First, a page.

Police Ministry welcomes latest arrests linked to cash-in-transit heists
The South African Police Service is on a drive to break the back of syndicates that are behind the crimes.
JOHANNESBURG - The Police Ministry has welcomed another six arrests of suspects in cash-in-transit-heists, bringing the number of arrests this month alone to 21.
Spokesperson Nonkululeko Phokane says that the investigation is still at a sensitive stage.
“We’re holding onto the details until the time is right for us to communicate in details what’s happened. It’s safe to say the minister is impressed and happy with these arrests. We’re seeing results with this operation."
The South African Police Service is on a drive to break the back of syndicates that are behind the crimes. Last week, Police Minister Bheki Cele announced a high-visibility and intelligence-driven campaign to tackle aggravated robberies such as cash-in-transit heists, armed robberies and hijackings.
Cele also revealed that they nabbed a man believed to be the second-in-command of one of the syndicates responsible. He's also among the 20 most wanted cash-in-transit criminals in the country.
The issue of cash-in-transit heists is set to be the subject of an imbizo in Parliament on Wednesday.
Parliament's police portfolio committee and the private sector players linked to the cash handling industry will meet to discuss the problem.
The latest figures suggest there have been more than 180 cash van attacks since the start of this year.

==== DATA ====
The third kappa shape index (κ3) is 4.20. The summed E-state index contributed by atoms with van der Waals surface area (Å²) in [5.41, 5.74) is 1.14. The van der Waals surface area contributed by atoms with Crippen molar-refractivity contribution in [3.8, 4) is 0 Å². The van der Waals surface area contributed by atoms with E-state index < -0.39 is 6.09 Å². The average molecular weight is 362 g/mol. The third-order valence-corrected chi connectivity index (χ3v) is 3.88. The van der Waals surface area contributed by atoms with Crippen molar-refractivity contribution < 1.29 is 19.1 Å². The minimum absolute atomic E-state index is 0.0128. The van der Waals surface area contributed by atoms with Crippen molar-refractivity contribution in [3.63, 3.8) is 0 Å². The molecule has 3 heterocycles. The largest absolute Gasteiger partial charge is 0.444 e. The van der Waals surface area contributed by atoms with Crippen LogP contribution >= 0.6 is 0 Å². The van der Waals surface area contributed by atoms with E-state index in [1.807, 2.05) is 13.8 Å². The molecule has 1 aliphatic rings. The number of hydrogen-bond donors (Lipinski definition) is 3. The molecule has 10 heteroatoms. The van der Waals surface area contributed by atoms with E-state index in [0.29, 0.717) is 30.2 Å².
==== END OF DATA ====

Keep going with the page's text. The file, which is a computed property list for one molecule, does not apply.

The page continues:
WATCH: Cash-in-transit heists protest: We've had enough
On Tuesday, thousands of security workers took to the street in Johannesburg, where they called on government to take decisive action following the recent spike in cash-in-transit heists across the country.
The security workers are affiliated to Fedusa and the Motor Transport Workers Union. They marched to the office of Gauteng Community Safety MEC Sizakele Nkosi-Malobane. Their list of demands was received by representatives from Nkosi-Malobane’s office.
The memorandum read by the union’s general secretary, Mdumiseni Mabaso, demands the regulation of training for workers, adequate parking facilities for cash-in-transit vehicles and an assurance that no random searches of these vans will be carried out by police.
For a map of the latest cash in transit heists in South Africa, click here.
Additional reporting by Katleho Sekhotho.
(Edited by Shimoney Regter)